Onward, Engaging the Culture without Losing the Gospel by Russell Moore

Print

Onward was Christianity Today’s 2015 “Book of the Year.” It is written by Russell Moore, president of the Ethics and Religious Liberty Commission of the Southern Baptist Convention and a rising star in both the SBC and in evangelicalism. Onward, in essence, is an overview analysis of our times and especially of the Christian subculture. We, in America, live in a post-Christian (pp. 2-10, 24-26, 30, 32, 46), or perhaps pre-Christian (p. 218) era, in which the culture around us is becoming increasingly secular. Even the Bible Belt is collapsing, yet Moore is happy to see it go for a number of reasons (p. 3). First, much of the Bible Belt, and much of evangelicalism for that matter, preaches not the true gospel but the “almost-gospel” (see p. 172) in which Christian values have been misunderstood as the gospel (pp. 6, 16, 30, 178). Secondly, much of today’s church has become worldly, and a worldly church is of no value to the world (p. 88). Third, patriotism has replaced the kingdom of God as primary in the hearts of many (p. 138). Fourth, Christ has become a “life coach” rather than a crucified Messiah (p. 152). Fifth, anger, even rage, characterizes our opposition to things with which we disagree instead of kindness (pp. 187-205). Finally, Moore has strong confidence in a sovereign Christ (p. 204), a pure gospel, and the opportunities a secularized society affords us (pp. 5-7), even as he warns that our message will increasingly be seen as freakish (pp. 218-222).

Moore writes well, knows how to turn a phrase, and is motivational in style. He makes many insightful observations of both the culture and the church which will cause the reader to pause and ponder, but not always agree. As a matter of fact, throughout the book this reviewer wished for opportunity to debate and dialogue with the author over many issues. This was partly because of the abundance of generalized statements and lack of specifics (e.g. pp. 5, 21-22, 36, 43, 50, 70-72, 92, 132). Broad accusations are constantly made but no names are attached and there is only a minimum of footnotes (32 in a 224 page book). I found myself constantly asking, “Who really believes this?” or “Is this merely a strawman constructed by the author because it is easy to tear down?” Without names and specifics there is no way to know. For example, when Moore claims that nominal Christians are vanishing from the pews (p. 24), I have to wonder how he draws such a conclusion which seems contrary to both common observation, and his accusation that the church is becoming worldly. And when he claims that the pro-life movement was a gospel-driven social witness of the church (p. 128), I have to wonder if he has examined both the protesters (who are not all Christians) or the witness, which has often been counterproductive due to some of the methodology.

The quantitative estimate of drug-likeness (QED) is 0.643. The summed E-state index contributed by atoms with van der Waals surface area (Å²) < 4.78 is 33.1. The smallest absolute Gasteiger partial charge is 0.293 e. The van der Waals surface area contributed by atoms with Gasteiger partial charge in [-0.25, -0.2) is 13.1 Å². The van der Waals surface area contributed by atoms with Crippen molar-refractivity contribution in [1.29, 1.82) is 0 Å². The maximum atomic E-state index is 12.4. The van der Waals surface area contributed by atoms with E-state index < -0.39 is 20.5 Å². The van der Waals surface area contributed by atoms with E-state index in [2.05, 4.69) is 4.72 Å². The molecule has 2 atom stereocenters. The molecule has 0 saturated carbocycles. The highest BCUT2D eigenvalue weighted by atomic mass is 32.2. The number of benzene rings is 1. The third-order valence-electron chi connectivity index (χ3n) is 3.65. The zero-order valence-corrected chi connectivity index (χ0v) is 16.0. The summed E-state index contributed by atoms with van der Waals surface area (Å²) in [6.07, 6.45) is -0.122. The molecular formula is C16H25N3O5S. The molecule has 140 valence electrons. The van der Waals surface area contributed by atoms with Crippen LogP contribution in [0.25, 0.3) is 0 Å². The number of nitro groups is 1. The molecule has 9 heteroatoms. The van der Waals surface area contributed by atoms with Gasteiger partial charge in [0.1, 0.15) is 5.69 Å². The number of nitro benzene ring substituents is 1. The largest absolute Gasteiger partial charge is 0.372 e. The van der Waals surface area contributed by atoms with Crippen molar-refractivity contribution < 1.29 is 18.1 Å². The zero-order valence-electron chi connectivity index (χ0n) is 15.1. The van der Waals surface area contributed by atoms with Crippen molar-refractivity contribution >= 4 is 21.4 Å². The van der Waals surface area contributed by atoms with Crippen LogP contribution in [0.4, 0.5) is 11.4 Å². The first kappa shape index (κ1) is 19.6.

Many of Moore’s ideas are wrapped around his understanding of the kingdom of God, yet his theology concerning the kingdom is a confusing mess. He, of course, accepts the “already but not yet” understanding of the kingdom which is currently in vogue (pp. 55-63). At times he equates the kingdom with the church (p. 79), and at other times he claims Jesus is the kingdom (pp. 57-59, 74, 76-77, 87), or that we are in the kingdom if we are in Christ (p. 63). He uses Scripture describing the millennium as if the millennium was the eternal state (p. 51) and Christ is now ruling from David’s throne (pp. 73, 79).

The popularity of Onward to the Christianity Today staff and their readers is no doubt due, however, to its emphasis on social issues. The church, according to the author, should actively be working toward solving social concerns and injustices (pp. 3-9, 26, 29, 38, 52-69). Moore recognizes the danger of adding a social component to the gospel since historically such has always led to disaster for the church, but he is convinced it will be different this time (pp. 97-103). The author understands that the New Testament does not add a social dimension to the faith, but thinks this is apparently only because the first Christians did not live in a democracy (pp. 107-111). Therefore, according to Moore, Christians should unite to fight poverty (pp. 132-133), and ecology issues (pp. 113-134), and for a good justice system, welfare reform and immigration policies (pp. 132, 183). He does not recognize the difference between personal choices and actions and corporate (church) ones. Moore bases some of this on the common, but misguided, belief that the cultural mandate, given to Adam and Eve in their pre-fall state, is still in effect for the church (pp. 4, 122, 133-134), and on an out-of-context use of Matthew 25:45 (p. 120).

I appreciated much of Moore’s analysis of our culture and the state of the church. I also applaud his non-defeatist attitude. Far too many Christians live in fear of secularization of our world rather than seeing opportunities for the cause of Christ. But I believe he is confused on the role of the church and the merging of a social agenda with the biblical Great Commission mandate to the church. Because of these concerns, as well as the many over-generalizations and expanded understanding of the gospel, I would only recommend this book for those desiring a good understanding of much of the present thinking prevalent among evangelical leaders today.

Onward, Engaging the Culture without Losing the Gospel, by Russell Moore (B8H Publishing Group: 2015) 224pp., hardback $24.99

Reviewed by Gary E. Gilley, Pastor-teacher, Southern View Chapel

Print